Volkswagen South Korea Executive Given Jail Sentence For Emissions Cheating

A Volkswagen executive in South Korea is the first to receive a jail sentence over the diesel emissions scandal.

The sentencing by a South Korean court for one-and-a-half years in prison is for an executive listed only by the surname Yun. He was convicted of fabrication, obstruction of work, and violation of an environmental law.

“Volkswagen has by itself undermined its credibility as a global brand as a result of this crime which has caused grave social and economic damages,” the Seoul Central District Court said in a statement Friday, referring to a sales suspension of VW vehicles from last year.

VW executives face other criminal trials around the world. One engineer, James Liang, pleaded guilty in a U.S. court in September on a conspiracy charge over fraudulent emissions software. He was the first employee to be indicted and plead guilty on criminal charges due to false diesel car emissions reporting claims. Liang is still awaiting sentencing.

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The South Korean government has been severe with VW since raiding its corporate offices last year and fining the automaker 17.8 billion won ($14.91 million) for allegedly forging documents on emissions or noise-level tests; and later filing for an additional 37.3 billion won ($31.87 million) for false advertising.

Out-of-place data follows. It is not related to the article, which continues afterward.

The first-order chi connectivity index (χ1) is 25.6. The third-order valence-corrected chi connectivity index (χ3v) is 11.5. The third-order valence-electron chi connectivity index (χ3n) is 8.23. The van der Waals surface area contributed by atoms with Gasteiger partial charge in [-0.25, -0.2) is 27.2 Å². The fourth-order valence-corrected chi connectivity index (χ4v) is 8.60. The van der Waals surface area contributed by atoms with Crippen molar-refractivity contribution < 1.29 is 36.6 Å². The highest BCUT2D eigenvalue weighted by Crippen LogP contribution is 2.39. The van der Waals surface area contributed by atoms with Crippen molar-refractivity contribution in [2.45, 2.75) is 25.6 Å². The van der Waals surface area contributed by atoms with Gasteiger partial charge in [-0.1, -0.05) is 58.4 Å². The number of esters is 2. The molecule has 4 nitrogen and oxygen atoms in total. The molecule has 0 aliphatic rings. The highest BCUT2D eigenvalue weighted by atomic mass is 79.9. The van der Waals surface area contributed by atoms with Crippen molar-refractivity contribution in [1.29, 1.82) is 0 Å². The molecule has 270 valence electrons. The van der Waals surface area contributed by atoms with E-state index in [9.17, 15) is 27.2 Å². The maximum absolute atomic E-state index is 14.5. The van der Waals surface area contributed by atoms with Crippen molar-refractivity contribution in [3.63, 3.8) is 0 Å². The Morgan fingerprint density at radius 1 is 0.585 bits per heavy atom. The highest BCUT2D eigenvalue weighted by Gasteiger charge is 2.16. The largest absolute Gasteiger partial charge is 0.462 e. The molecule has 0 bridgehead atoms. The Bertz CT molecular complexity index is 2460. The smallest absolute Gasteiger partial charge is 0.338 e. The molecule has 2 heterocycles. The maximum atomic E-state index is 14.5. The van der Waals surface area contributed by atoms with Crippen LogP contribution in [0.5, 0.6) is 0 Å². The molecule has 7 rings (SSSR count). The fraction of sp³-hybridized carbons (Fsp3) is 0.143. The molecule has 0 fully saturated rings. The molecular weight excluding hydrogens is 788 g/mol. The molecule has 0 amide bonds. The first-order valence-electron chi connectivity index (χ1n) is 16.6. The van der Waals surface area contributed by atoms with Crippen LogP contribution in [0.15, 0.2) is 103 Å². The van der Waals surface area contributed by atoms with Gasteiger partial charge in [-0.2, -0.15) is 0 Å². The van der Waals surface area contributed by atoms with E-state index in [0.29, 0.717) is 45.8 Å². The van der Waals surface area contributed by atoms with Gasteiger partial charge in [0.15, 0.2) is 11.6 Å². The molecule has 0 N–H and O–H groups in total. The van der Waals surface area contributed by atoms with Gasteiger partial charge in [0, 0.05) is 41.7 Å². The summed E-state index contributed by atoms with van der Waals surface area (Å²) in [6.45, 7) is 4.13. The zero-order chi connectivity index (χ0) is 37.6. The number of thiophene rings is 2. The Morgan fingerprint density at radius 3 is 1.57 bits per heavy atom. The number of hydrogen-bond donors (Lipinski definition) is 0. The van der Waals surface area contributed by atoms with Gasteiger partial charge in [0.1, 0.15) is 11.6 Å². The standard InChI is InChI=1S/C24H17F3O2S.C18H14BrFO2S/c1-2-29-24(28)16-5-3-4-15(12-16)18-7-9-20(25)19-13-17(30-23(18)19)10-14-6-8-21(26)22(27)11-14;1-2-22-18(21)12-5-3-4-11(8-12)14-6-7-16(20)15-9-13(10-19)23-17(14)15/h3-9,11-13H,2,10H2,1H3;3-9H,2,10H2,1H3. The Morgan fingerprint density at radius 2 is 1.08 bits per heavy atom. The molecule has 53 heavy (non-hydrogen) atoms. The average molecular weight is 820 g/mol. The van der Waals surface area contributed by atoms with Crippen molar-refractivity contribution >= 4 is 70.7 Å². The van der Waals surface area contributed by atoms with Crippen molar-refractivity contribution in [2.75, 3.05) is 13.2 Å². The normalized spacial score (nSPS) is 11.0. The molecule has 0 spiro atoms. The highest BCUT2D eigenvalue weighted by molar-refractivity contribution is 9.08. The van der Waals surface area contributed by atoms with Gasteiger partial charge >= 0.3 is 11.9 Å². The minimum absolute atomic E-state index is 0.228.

Criminal charges have been filed against Johannes Thammer, managing director of Audi Volkswagen Korea.

Yun is still under investigation by Seoul prosecutors.

“Audi Volkswagen Korea (AVK) has fully cooperated with the Prosecutor’s Office and will participate in good faith in the upcoming court proceedings,” the VW unit said in a statement after Yun’s conviction.

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